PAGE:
Greg has taught me by example that if you can’t make yourself understood the first way you try, you try another method. This has helped me to help Robbie, who is nonverbal, my height, has the strength of ten of me when he becomes upset, and has autism. Robbie enjoys books and puzzles, and can turn on and navigate through a computer better than most adults I know.  He can run faster than I can down the hall and has a great smile.  He is an intelligent boy who is learning how to express himself nonverbally. However, he becomes incredibly frustrated and sometimes aggressive when his wants and needs are not met on his timeline.  Greg’s speech is fairly unintelligible to the unfamiliar listener, and like Robbie, Greg becomes frustrated when he is not understood after a few tries and will occasionally give up.  But more often than not, Greg will take a few seconds and will figure out another way to express what he was trying to say.  Through Greg’s living example, I am aware that although Robbie may not be able to tell me what wants using clear, precise words, that doesn’t mean he can’t tell me another way, either using sign language, pictures, or by taking my hand and showing me.  When Robbie does this, I see his frustration level decrease, just as I do with Greg when his thought is understood and he looks at us all as if he is thinking, “what was so hard about that to understand?”

Because Greg can’t always tell us what he’s thinking or feeling, some may think he does not understand some of the world around him.  My understanding that this isn’t the case has enabled me to help Kiara, who like Robbie is nonverbal.  When I first started working with Kiara two years ago, she was very difficult to engage, barely looking at me when I encouraged her to sign “more” or wave “hi.”  Kiara was very lax in all areas, physically and cognitively.  Then, halfway through my second year working with her, something started clicking.  Kiara started establishing eye contact more frequently, interacting with adults on her own for brief periods, identifying vocabulary, and initiating requests for objects she wants by pointing or gazing.  She began to imitate some sounds and vocalized more audibly.  She would become upset if she couldn’t write her own name.  She also showed us she was very interested in how things work: she would make sure a zipper is zipped up fully, and tried to take apart toys if possible.  She also had a knowing smile when she is doing something she knows she isn’t supposed to do.  Because of Greg, I know that just because Kiara can’t verbally express herself doesn’t mean she’s incapable of understanding when someone’s feelings are hurt, or when someone is mad or sad.  Kiara, Robbie, and Greg understand much more than you might think at first glance – just give them time to show you in their own way.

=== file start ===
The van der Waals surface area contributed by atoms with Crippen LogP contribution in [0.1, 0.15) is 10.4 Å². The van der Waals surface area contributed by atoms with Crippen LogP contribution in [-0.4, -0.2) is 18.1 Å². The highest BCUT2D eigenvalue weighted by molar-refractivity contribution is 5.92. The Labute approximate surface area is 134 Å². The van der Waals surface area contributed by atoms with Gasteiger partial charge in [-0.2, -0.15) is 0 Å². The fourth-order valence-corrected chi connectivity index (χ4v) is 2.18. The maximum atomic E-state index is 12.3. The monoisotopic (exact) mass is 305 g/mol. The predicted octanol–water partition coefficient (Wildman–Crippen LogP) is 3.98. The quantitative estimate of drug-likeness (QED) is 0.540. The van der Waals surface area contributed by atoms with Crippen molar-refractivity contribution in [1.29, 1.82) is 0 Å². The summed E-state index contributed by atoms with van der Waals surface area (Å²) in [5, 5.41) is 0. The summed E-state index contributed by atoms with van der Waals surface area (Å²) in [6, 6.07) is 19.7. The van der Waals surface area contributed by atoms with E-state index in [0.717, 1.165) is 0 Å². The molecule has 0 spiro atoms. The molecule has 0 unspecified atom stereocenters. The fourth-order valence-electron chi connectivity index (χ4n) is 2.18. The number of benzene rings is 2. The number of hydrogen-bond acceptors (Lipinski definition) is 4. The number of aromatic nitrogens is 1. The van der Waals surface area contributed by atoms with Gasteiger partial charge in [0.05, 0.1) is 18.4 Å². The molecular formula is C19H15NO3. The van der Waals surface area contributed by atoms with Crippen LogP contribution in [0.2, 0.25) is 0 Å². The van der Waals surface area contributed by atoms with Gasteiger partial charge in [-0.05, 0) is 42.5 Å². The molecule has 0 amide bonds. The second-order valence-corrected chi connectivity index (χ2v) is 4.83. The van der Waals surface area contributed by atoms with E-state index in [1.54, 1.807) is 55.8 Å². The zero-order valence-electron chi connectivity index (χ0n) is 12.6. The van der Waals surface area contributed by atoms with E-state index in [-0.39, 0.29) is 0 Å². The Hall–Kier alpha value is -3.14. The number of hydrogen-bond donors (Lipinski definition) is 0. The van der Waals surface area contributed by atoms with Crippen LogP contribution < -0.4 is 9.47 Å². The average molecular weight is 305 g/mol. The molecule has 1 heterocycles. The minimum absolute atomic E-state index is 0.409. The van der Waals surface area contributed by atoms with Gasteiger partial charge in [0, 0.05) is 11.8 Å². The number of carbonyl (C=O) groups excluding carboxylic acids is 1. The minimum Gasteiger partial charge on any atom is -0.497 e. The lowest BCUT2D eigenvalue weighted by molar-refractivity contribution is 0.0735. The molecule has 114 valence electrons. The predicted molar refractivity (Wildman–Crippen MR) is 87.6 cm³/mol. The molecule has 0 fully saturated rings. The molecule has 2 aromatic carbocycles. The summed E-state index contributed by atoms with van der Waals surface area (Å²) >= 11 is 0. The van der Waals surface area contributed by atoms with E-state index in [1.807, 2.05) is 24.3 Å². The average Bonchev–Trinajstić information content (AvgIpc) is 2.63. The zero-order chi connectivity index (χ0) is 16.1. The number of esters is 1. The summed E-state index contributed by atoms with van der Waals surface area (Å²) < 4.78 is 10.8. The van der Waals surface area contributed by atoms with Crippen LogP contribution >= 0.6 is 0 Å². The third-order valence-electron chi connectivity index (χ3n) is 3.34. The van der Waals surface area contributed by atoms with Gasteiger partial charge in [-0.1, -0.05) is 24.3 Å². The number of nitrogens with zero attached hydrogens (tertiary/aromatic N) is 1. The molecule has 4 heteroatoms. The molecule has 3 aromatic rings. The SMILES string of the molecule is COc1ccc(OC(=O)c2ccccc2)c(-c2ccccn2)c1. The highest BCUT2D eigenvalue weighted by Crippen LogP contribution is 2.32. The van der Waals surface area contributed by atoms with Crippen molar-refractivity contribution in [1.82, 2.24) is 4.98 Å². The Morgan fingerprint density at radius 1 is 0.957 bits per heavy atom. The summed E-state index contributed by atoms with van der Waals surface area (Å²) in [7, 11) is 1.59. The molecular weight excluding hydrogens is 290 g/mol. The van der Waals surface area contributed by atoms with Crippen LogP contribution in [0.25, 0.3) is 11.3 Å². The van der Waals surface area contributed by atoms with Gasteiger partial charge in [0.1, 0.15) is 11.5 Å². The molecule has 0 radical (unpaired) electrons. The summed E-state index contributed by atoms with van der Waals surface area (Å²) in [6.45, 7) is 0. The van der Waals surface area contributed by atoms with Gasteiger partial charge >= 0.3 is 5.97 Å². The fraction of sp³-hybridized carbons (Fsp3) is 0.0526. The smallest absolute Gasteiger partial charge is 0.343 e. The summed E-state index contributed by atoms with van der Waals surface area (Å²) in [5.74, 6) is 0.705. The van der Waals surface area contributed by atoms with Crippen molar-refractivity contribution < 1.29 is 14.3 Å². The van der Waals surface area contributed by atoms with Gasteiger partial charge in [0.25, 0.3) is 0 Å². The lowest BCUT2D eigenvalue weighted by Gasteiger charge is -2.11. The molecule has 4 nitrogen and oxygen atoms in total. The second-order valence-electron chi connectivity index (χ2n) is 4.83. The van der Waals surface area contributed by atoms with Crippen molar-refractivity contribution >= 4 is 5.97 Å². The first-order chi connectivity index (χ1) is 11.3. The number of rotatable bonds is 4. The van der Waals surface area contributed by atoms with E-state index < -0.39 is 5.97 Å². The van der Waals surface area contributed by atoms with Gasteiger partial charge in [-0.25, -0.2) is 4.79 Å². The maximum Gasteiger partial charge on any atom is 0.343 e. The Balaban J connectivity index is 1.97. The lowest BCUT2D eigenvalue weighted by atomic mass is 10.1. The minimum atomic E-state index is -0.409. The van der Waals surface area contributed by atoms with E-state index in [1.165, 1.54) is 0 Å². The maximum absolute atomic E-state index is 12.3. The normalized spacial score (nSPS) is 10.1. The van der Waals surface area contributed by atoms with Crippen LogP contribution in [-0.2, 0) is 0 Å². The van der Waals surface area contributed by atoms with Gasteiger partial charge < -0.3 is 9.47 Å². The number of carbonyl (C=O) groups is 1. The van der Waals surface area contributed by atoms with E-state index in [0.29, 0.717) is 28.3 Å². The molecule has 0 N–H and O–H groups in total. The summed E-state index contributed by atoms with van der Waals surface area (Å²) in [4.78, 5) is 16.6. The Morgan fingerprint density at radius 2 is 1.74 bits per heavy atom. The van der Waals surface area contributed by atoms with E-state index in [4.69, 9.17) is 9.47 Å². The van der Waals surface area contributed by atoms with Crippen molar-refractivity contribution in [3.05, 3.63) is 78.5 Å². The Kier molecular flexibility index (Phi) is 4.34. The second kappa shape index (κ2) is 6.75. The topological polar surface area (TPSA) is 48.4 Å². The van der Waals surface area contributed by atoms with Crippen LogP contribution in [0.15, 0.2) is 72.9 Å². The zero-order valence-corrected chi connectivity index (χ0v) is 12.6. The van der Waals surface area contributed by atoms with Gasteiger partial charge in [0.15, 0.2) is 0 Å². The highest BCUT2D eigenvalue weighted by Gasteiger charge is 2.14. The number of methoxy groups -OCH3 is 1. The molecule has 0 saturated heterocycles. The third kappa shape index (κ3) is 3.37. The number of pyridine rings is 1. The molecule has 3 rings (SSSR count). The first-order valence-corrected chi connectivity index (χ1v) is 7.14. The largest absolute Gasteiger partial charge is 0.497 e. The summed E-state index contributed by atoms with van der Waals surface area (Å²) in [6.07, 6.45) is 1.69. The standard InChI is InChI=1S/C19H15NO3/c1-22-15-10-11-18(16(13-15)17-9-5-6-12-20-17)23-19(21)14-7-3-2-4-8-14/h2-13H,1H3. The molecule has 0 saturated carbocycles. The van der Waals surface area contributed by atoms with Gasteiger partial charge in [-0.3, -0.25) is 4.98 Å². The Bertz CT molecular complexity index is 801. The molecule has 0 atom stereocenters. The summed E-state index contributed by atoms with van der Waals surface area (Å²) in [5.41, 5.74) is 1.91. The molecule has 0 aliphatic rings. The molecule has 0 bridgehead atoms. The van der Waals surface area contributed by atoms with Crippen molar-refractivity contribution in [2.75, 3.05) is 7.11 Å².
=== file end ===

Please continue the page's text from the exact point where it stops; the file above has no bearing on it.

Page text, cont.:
The subtle wisdom Greg has shared with me is truly significant. It has affected not only my life, but the lives of others. Because I grew up learning from Greg and realizing he is much more capable than not, I look for what my students and others in my life can do. I am willing to give my people the benefit of the doubt more readily because of him. I am grateful that my life has always included Greg as my brother, who has taught me so much and influenced my life in so many wonderful and positive ways – some of which I’m just beginning to understand.


Natalie lives in Pennsylvania with her husband, Matt.  She enjoys her work as a speech-language pathologist.  Her brother, Greg, lives in Pennsylvania with his mother and works five days a week.  He is planning to move into a group home as soon as possible, and will expect a phone call before visits.

Greg's birthday 2008

Christmas 1982

1 comment:

Natalie said...

And even more ironic, we met on, not on a DS site. :) Thanks for wanting to share my story. We really need to fix this issue of never having met in real life. I'm down there enough. :)